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ARS Home » Northeast Area » University Park, Pennsylvania » Pasture Systems & Watershed Management Research » Research » Publications at this Location » Publication #190381


item Corson, Michael
item Rotz, Clarence - Al
item Skinner, Robert
item Sanderson, Matt

Submitted to: Agricultural Systems
Publication Type: Peer Reviewed Journal
Publication Acceptance Date: 1/17/2007
Publication Date: 5/15/2007
Citation: Corson, M.S., Rotz, C.A., Skinner, R.H., Sanderson, M.A. 2007. Adaptation and evaluation of the integrated farm system model to simulate temperate multiple-species pastures. Agricultural Systems. 94(2):502-508.

Interpretive Summary: Many dairy or beef producers in the northeastern US graze their cattle on pasture but rely on just one of several grass species to provide forage. Recent field research has shown that mixtures of more than one forage species -- a grass plus a nitrogen-fixing legume, for example -- often can improve the yields or lessen the environmental impacts of pastures. Computer simulation provides a tool to predict the effects of multiple-species pastures under a wide variety of management strategies and weather conditions. A whole-farm simulation model was modified to allow prediction of multiple-species pastures. This model will help its users estimate the effects of multiple-species pastures on environmental impacts and profitability of Northeastern dairy or beef farms.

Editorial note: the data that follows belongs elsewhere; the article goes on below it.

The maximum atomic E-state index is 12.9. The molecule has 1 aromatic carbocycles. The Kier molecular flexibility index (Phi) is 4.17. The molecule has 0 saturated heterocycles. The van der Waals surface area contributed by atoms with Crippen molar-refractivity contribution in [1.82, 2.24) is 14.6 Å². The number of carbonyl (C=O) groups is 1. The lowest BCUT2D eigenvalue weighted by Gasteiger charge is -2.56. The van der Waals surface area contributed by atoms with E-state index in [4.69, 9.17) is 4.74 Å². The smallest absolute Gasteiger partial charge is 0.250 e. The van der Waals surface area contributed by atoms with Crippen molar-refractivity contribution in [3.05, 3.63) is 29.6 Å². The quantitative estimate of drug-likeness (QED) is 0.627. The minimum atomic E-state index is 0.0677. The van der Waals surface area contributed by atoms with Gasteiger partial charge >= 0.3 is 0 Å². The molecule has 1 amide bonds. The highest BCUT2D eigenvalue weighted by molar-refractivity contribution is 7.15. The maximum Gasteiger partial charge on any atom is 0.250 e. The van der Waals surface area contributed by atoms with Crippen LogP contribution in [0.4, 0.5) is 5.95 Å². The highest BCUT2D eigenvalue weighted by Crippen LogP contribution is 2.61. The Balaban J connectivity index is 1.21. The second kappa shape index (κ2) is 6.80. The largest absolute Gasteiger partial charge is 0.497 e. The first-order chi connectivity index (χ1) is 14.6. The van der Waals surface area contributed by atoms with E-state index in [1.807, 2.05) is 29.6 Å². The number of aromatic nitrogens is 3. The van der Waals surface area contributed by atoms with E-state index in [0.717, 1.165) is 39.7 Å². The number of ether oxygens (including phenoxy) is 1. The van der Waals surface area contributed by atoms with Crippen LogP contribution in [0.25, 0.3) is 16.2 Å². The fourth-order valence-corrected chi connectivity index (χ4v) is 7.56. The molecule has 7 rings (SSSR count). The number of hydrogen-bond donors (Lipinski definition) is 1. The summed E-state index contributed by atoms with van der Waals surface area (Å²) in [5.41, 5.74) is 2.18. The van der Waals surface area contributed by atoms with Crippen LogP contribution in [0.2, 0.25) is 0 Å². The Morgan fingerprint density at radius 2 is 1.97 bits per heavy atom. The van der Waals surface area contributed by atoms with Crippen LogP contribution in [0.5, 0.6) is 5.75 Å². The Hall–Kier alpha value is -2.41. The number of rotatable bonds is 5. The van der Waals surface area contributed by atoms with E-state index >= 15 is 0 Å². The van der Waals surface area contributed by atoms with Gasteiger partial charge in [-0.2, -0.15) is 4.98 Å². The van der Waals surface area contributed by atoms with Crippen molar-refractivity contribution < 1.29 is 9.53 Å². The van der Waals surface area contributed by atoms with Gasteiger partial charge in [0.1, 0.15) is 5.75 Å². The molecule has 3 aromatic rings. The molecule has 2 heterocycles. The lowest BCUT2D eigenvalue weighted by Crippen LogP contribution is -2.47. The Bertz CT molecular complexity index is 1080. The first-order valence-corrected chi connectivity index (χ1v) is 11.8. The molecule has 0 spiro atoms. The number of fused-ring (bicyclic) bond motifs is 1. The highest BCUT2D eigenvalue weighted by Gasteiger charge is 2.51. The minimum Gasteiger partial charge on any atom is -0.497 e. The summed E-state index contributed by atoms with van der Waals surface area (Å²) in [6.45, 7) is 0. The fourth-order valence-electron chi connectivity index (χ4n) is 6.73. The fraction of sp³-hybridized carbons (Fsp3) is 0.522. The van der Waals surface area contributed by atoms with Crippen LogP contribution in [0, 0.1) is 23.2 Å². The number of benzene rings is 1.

Technical Abstract: Whole-farm simulation provides a tool for predicting the effects of farm management strategies on farm productivity and profitability. One such model, the Integrated Farm System Model (IFSM), was modified to allow representation of up to four forage species coexisting in a pasture mixture. The model was calibrated to simulate net herbage accumulation (NHA) observed during six periods of a 2002 experiment in a 3-species pasture in Pennsylvania composed of orchardgrass (Dactylis glomerata L.), white clover (Trifolium repens L.), and chicory (Cichorium intybus L.). Sensitivity analysis showed that predictions of NHA were most sensitive to both chicory and orchardgrass partitioning of photosynthate to shoot and specific leaf area, as well as chicory photosynthetic efficiency. The model was evaluated against 2003 data of NHA, crude protein (CP), and neutral detergent fiber (NDF) obtained from the same experiment. The model usually predicted CP within +/-2%, NDF within +/-19%, and period-specific NHA within +/-37%, underestimating total annual NHA by 19%. Given the generality and realism required of IFSM, the degree of precision in the modified pasture submodel seems acceptable for achieving IFSM’s primary goal of comparing the effects of different management scenarios on divergent farm types over many years of weather.